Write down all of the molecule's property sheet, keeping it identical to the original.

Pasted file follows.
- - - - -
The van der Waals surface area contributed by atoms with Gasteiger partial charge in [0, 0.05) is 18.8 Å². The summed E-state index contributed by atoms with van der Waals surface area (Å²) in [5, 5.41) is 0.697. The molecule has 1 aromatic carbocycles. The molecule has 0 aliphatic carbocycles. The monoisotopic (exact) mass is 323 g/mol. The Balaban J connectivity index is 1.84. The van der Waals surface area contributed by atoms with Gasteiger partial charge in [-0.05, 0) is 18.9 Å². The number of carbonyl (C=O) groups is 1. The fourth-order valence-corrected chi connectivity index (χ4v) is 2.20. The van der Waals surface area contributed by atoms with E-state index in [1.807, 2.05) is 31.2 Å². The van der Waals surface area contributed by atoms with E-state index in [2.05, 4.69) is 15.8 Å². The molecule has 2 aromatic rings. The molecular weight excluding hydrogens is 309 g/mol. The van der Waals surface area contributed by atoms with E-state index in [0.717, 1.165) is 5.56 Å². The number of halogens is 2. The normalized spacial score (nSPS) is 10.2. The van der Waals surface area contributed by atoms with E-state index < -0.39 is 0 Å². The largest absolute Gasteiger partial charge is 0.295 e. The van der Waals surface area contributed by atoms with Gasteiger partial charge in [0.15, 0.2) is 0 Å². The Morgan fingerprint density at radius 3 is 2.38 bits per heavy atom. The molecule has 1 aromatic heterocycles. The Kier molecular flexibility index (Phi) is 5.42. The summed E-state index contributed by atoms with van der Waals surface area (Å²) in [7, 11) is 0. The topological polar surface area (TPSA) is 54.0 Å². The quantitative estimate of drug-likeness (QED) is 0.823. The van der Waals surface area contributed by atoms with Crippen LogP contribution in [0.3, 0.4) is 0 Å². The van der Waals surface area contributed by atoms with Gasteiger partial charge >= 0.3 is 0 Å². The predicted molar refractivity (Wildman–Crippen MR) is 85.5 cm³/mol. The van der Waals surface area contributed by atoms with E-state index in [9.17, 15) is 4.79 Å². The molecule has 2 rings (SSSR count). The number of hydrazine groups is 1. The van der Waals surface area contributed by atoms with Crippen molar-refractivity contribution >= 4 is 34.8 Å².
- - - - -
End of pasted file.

The van der Waals surface area contributed by atoms with Gasteiger partial charge in [0, 0.05) is 18.8 Å². The summed E-state index contributed by atoms with van der Waals surface area (Å²) in [5, 5.41) is 0.697. The molecule has 1 aromatic carbocycles. The molecule has 0 aliphatic carbocycles. The monoisotopic (exact) mass is 323 g/mol. The Balaban J connectivity index is 1.84. The van der Waals surface area contributed by atoms with Gasteiger partial charge in [-0.05, 0) is 18.9 Å². The number of carbonyl (C=O) groups is 1. The fourth-order valence-corrected chi connectivity index (χ4v) is 2.20. The van der Waals surface area contributed by atoms with E-state index in [1.807, 2.05) is 31.2 Å². The van der Waals surface area contributed by atoms with E-state index in [2.05, 4.69) is 15.8 Å². The molecule has 2 aromatic rings. The molecular weight excluding hydrogens is 309 g/mol. The van der Waals surface area contributed by atoms with E-state index in [0.717, 1.165) is 5.56 Å². The number of halogens is 2. The normalized spacial score (nSPS) is 10.2. The van der Waals surface area contributed by atoms with E-state index < -0.39 is 0 Å². The largest absolute Gasteiger partial charge is 0.295 e. The van der Waals surface area contributed by atoms with Gasteiger partial charge in [0.15, 0.2) is 0 Å². The Morgan fingerprint density at radius 3 is 2.38 bits per heavy atom. The molecule has 1 aromatic heterocycles. The Kier molecular flexibility index (Phi) is 5.42. The summed E-state index contributed by atoms with van der Waals surface area (Å²) in [7, 11) is 0. The topological polar surface area (TPSA) is 54.0 Å². The quantitative estimate of drug-likeness (QED) is 0.823. The van der Waals surface area contributed by atoms with Crippen LogP contribution in [0.3, 0.4) is 0 Å². The van der Waals surface area contributed by atoms with Gasteiger partial charge >= 0.3 is 0 Å². The predicted molar refractivity (Wildman–Crippen MR) is 85.5 cm³/mol. The van der Waals surface area contributed by atoms with E-state index in [9.17, 15) is 4.79 Å². The molecule has 2 rings (SSSR count). The number of hydrazine groups is 1. The van der Waals surface area contributed by atoms with Crippen molar-refractivity contribution >= 4 is 34.8 Å².